Gen Z consumers in South East Asia want to see action and accountability from brands
Even as the buzz around brand purpose and cancel culture hit the mainstream, Gen Z consumers tend to have different consumer behavior in different markets. This is a very critical reality that marketers need to keep in mind while crafting their strategies for the South East Asian (SEA) markets, according to a report.
Understanding Southeast Asians Gen Z consumers better
Marketers tend to pack the consumer cohorts under buckets like Gen Y and Gen Z but is this classification that simple and does it hold across markets, even within a region?
Apparently not, as per the findings of a recent report “Decoding the Z Mind” conducted across Gen Z consumers in Singapore, Thailand, Indonesia, and The Philippines. Brands should not treat Southeast Asia as a cohesive region especially when engaging with Gen Z, it says.
The research conducted by consumer marketing communications agency DeVries Global looks at the cultural differences and diverse viewpoints of Gen Z in this region, against a backdrop of rising global demands for responsibility and accountability from not only governments but also businesses.
It’s all about action and accountability if a brand has to truly live up to Gen Z's expectations on brand purpose and responsibility. And this has to go beyond making charitable donations.
This generation in Southeast Asia demands for brands not only use their voice for good but also take concrete action in their business practices.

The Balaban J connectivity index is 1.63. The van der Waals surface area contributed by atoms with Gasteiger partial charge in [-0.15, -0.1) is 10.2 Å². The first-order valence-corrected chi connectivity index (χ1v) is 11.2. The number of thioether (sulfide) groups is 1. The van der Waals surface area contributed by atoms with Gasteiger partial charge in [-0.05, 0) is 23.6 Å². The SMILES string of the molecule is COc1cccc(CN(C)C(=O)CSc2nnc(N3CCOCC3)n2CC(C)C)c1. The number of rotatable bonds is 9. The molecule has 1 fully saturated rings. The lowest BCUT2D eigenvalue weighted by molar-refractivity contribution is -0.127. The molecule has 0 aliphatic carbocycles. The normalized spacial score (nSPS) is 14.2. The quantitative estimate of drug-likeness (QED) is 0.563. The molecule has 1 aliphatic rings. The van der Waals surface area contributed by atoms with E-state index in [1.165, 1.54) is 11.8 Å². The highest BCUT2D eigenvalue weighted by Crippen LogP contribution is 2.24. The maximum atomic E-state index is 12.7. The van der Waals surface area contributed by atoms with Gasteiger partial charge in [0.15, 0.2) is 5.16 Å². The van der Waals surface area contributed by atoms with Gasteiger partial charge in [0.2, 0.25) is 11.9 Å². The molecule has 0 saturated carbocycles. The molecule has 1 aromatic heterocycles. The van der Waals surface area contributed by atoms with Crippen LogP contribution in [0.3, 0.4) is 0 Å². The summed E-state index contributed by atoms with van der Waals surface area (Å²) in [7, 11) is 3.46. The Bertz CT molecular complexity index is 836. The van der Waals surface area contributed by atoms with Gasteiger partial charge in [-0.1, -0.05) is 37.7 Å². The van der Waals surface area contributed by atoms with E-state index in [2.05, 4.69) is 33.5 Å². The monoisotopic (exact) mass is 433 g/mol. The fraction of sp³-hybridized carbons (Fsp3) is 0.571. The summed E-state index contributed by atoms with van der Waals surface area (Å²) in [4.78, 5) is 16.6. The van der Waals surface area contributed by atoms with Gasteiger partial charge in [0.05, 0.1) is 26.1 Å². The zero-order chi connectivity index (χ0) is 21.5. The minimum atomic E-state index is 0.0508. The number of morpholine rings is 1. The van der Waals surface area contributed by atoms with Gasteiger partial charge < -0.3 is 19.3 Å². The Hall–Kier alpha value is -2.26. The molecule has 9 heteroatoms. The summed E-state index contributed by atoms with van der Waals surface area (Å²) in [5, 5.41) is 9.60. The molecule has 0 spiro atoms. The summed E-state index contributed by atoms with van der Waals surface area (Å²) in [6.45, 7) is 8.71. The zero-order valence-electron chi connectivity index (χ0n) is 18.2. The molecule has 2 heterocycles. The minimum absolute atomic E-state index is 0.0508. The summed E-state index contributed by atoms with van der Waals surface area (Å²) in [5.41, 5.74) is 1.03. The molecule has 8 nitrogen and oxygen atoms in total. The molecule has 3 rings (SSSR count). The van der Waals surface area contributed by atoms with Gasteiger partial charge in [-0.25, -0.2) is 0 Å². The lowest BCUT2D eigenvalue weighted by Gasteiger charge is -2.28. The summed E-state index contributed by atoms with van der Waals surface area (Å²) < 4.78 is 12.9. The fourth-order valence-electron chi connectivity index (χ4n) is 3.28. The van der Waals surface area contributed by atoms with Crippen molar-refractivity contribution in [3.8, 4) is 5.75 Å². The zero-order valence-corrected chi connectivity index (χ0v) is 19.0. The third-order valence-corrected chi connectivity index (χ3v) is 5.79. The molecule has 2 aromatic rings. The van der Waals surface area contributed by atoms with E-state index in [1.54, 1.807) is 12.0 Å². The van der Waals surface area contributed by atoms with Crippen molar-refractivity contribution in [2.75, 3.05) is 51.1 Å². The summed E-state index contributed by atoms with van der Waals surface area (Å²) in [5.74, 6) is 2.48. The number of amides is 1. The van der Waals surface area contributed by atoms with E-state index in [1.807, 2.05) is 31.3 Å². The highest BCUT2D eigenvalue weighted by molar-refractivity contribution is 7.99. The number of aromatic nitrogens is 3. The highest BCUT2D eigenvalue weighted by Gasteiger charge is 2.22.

Contrary to the notorious association of Gen Z with cancel culture, 84% of respondents were willing to forgive and support a brand again after a mistake if the brand takes action and accountability and 42% would forgive if the brand takes real action to correct the mistake.
Interestingly, the purchase decisions of Gen Zs in Southeast Asia are not just transactional or functional. 58% of respondents see brands as an extension of themselves, and one in two will make the effort to research a brand’s values before making a purchase.
This is especially so in Indonesia and The Philippines – four in five Gen Zs in these markets even agree that they are likely to follow a brand on social media if their values are aligned.
However, it only takes one wrong move for Gen Zs to hit unfollow. The study reveals that every Gen Z respondent from Thailand has unfollowed a brand over a post that does not resonate with their values.
There is a consensus that brands have to stand for something. 54% of respondents agree that brands must take a stance on current social issues. However, there is a nuanced difference market-wise.
While over 70% of Gen Z in Indonesia and The Philippines agree that brands must have a voice in such issues, views in Singapore and Thailand are more balanced, with 37% in Singapore and 41% in Thailand disagreeing.
Mostly from a global standpoint, Southeast Asia is often treated by brands as a single entity.
"However, SEA is perhaps the most richly diverse region in the Asia Pacific and it is critical for brands to recognize and understand that there’s no one fail-safe formula that applies when communicating with Gen Z here, says Li Ting Ng, director of innovation and client experience, DeVries Global Singapore.
"It is critical thus for brands and marketers to understand and effectively play to these cultural nuances while crafting the strategies," adds Ng.